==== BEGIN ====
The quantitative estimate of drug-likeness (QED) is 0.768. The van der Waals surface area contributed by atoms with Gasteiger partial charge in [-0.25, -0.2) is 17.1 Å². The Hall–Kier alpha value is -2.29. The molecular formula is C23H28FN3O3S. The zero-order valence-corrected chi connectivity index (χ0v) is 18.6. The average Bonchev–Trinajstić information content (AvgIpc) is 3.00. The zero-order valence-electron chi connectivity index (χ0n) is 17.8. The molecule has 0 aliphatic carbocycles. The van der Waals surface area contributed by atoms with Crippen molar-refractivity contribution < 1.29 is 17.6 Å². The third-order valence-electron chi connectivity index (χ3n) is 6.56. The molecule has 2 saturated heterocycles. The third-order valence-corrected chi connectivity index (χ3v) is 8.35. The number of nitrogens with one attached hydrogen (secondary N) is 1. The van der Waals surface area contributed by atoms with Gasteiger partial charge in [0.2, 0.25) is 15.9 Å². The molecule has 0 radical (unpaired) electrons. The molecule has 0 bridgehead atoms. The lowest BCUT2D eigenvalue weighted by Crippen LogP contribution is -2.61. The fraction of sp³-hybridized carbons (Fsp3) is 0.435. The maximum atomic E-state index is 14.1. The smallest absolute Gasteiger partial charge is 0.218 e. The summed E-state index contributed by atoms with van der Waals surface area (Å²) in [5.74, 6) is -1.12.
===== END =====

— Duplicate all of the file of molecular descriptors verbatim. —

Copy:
The quantitative estimate of drug-likeness (QED) is 0.768. The van der Waals surface area contributed by atoms with Gasteiger partial charge in [-0.25, -0.2) is 17.1 Å². The Hall–Kier alpha value is -2.29. The molecular formula is C23H28FN3O3S. The zero-order valence-corrected chi connectivity index (χ0v) is 18.6. The average Bonchev–Trinajstić information content (AvgIpc) is 3.00. The zero-order valence-electron chi connectivity index (χ0n) is 17.8. The molecule has 0 aliphatic carbocycles. The van der Waals surface area contributed by atoms with Crippen molar-refractivity contribution < 1.29 is 17.6 Å². The third-order valence-electron chi connectivity index (χ3n) is 6.56. The molecule has 2 saturated heterocycles. The third-order valence-corrected chi connectivity index (χ3v) is 8.35. The number of nitrogens with one attached hydrogen (secondary N) is 1. The van der Waals surface area contributed by atoms with Gasteiger partial charge in [0.2, 0.25) is 15.9 Å². The molecule has 0 radical (unpaired) electrons. The molecule has 0 bridgehead atoms. The lowest BCUT2D eigenvalue weighted by Crippen LogP contribution is -2.61. The fraction of sp³-hybridized carbons (Fsp3) is 0.435. The maximum atomic E-state index is 14.1. The smallest absolute Gasteiger partial charge is 0.218 e. The summed E-state index contributed by atoms with van der Waals surface area (Å²) in [5.74, 6) is -1.12.